I wonder sometimes what the difference is between stage fright and writer’s block. Or, if indeed, there is one at all. There have been many swells of time when nothing could stop me. There are entire calendar years when the main feeling in me is pure terror.
Some people think nerves are reserved for amateurs. I disagree. You have to get back up in front of people in spite of what’s going on in there. You have to work beyond what you think other people think of you.
There is nothing like bombing in front of an audience. The feeling that nothing you do will create any kind of stir in them. A lump of people refusing to let their guard down. A gaggle of couch potatoes who are talking to each other. A cabal of impenetrable hipsters or jaded old-timers who have seen it all.
I grew up in a place where people talked with you after a show. In New York, most people seem to be over it. Talking is for amateurs and losers. People don’t really discuss craft. They quibble about meaning and contextualization.
Our collect unconscious is still fragile. Event Theater is reigning over plot. Commenting and not really engaging is winning over humanity. Aristotle is keening tonight.
A good portion of my life’s been spent trying to answer the question of how one becomes a good actor. The unspoken response seems to be that one must become famous and then people will give a shit. I know that answer has nothing to do with the question. It also has nothing to do with stage fright.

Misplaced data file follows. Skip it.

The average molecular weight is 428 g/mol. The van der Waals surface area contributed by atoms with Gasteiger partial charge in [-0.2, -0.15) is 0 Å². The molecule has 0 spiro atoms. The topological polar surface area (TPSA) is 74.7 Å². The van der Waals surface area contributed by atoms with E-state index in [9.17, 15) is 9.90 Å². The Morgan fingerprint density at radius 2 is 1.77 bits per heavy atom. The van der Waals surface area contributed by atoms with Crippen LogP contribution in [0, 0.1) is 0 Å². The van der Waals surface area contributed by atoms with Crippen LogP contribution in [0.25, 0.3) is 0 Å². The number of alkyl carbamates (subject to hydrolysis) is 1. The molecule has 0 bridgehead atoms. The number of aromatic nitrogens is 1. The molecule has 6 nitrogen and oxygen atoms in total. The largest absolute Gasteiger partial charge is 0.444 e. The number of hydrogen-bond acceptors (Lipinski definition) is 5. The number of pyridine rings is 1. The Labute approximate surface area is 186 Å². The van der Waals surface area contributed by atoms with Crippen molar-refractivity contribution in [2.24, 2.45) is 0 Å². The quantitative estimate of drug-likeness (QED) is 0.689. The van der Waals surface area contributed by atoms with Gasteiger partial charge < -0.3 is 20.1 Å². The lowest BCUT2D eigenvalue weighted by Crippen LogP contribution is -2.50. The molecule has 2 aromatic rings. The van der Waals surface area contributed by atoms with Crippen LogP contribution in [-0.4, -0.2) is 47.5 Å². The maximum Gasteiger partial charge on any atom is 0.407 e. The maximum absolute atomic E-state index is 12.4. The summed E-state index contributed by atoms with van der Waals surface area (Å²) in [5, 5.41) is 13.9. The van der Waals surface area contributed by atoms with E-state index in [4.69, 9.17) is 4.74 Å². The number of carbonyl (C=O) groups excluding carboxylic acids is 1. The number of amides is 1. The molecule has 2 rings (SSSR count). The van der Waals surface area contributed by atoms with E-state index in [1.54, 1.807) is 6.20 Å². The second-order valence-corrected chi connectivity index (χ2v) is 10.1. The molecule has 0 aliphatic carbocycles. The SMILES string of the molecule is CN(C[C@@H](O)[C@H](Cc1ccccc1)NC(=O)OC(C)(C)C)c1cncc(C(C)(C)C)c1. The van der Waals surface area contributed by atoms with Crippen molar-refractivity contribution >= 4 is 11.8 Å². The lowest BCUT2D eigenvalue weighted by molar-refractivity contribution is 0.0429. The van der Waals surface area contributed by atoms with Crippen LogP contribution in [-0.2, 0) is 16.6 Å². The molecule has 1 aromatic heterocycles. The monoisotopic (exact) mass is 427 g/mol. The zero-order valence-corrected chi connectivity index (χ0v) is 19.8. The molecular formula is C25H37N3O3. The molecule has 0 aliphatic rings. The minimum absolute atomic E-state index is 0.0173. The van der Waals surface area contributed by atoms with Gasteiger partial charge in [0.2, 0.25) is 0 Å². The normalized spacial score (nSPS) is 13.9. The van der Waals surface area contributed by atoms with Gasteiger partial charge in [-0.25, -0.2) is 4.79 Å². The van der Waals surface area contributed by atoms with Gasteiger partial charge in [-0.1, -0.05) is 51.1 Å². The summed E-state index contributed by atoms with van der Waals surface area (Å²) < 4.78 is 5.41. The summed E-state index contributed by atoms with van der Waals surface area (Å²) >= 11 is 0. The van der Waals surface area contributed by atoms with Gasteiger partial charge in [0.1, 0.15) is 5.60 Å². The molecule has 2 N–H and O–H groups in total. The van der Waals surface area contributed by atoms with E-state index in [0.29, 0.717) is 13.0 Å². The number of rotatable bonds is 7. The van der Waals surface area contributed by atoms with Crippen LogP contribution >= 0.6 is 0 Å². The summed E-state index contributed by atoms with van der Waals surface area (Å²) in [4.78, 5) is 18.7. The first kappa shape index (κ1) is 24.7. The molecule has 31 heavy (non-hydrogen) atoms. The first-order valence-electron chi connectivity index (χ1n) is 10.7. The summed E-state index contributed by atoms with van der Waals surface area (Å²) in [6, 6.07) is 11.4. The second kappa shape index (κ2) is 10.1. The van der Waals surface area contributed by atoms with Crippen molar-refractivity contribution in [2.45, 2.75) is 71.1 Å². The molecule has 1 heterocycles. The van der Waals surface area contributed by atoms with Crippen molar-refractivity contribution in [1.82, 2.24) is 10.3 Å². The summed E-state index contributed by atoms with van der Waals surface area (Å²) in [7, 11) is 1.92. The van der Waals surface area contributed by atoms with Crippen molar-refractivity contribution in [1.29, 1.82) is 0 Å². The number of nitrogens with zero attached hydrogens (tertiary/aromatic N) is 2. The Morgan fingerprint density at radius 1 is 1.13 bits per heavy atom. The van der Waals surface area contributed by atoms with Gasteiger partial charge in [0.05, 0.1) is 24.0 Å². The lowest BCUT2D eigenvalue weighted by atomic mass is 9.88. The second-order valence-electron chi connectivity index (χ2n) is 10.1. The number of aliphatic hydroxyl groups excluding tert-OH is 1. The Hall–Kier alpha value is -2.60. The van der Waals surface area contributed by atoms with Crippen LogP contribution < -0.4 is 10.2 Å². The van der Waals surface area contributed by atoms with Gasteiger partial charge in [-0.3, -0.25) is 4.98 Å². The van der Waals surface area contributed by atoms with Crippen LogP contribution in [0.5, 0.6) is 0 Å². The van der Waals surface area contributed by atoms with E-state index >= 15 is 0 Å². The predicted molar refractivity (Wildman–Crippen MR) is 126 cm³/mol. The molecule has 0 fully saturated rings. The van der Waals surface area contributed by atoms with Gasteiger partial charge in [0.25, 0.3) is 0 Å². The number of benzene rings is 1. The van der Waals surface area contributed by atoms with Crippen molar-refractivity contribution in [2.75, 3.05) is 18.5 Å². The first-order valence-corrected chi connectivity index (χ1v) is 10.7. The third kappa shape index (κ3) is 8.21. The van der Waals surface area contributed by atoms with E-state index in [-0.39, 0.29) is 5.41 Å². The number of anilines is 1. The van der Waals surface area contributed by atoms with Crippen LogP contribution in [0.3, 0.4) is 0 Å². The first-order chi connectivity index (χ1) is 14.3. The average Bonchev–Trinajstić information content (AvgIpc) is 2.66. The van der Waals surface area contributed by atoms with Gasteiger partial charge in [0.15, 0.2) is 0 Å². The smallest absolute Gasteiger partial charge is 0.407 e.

I think it is time we get the critics of our fair city to start becoming like freak jazz fans. They should have a deep knowledge of who is working beyond the commercial world. There seems to be a notion that one must have risen to a certain point in order to be worthy of notice. I disagree. The critics who complain that the quality is low should start scouting and using their pulpits to raise the level of work back up to where we think it was. In truth, we should be growing and evolving beyond that place.
And, really, the stars should be looking out for people to bring up that make them better too. It’s what musicians do when they hire opening acts.
Who is the unknown Jimi Hendrix of the stage?
The theater like the housing market has been inflated by a false economy for too long. The value of things have been thrown off by marketing and money. Those things don’t make for good art.
Stage fright and writer’s block mean you’re onto something. You have to push towards it. The thing I fear more and more is the lack of caring out there.